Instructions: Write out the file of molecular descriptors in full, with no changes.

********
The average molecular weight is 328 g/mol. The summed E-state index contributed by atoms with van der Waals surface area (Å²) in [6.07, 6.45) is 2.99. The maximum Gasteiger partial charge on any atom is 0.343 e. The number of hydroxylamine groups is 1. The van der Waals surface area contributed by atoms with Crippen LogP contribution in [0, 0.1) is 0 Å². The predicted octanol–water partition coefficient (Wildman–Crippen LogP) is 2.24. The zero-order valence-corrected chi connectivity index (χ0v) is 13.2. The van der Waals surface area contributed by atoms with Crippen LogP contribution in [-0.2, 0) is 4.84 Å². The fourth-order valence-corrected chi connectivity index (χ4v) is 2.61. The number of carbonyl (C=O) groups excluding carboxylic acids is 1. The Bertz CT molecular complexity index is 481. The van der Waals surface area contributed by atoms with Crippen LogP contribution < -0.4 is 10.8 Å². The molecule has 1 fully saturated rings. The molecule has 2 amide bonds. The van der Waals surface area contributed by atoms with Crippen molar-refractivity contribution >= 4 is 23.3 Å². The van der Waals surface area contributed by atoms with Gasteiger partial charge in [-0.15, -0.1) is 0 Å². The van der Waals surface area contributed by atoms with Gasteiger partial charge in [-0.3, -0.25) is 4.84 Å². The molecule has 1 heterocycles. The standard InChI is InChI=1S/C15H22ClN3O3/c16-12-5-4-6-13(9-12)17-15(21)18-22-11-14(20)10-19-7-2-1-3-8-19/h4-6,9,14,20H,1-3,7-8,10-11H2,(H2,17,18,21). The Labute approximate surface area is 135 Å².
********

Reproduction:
The average molecular weight is 328 g/mol. The summed E-state index contributed by atoms with van der Waals surface area (Å²) in [6.07, 6.45) is 2.99. The maximum Gasteiger partial charge on any atom is 0.343 e. The number of hydroxylamine groups is 1. The van der Waals surface area contributed by atoms with Crippen LogP contribution in [0, 0.1) is 0 Å². The predicted octanol–water partition coefficient (Wildman–Crippen LogP) is 2.24. The zero-order valence-corrected chi connectivity index (χ0v) is 13.2. The van der Waals surface area contributed by atoms with Crippen LogP contribution in [-0.2, 0) is 4.84 Å². The fourth-order valence-corrected chi connectivity index (χ4v) is 2.61. The number of carbonyl (C=O) groups excluding carboxylic acids is 1. The Bertz CT molecular complexity index is 481. The van der Waals surface area contributed by atoms with Crippen LogP contribution < -0.4 is 10.8 Å². The molecule has 1 fully saturated rings. The molecule has 2 amide bonds. The van der Waals surface area contributed by atoms with Crippen molar-refractivity contribution >= 4 is 23.3 Å². The van der Waals surface area contributed by atoms with Gasteiger partial charge in [-0.15, -0.1) is 0 Å². The van der Waals surface area contributed by atoms with Gasteiger partial charge in [-0.3, -0.25) is 4.84 Å². The molecule has 1 heterocycles. The standard InChI is InChI=1S/C15H22ClN3O3/c16-12-5-4-6-13(9-12)17-15(21)18-22-11-14(20)10-19-7-2-1-3-8-19/h4-6,9,14,20H,1-3,7-8,10-11H2,(H2,17,18,21). The Labute approximate surface area is 135 Å².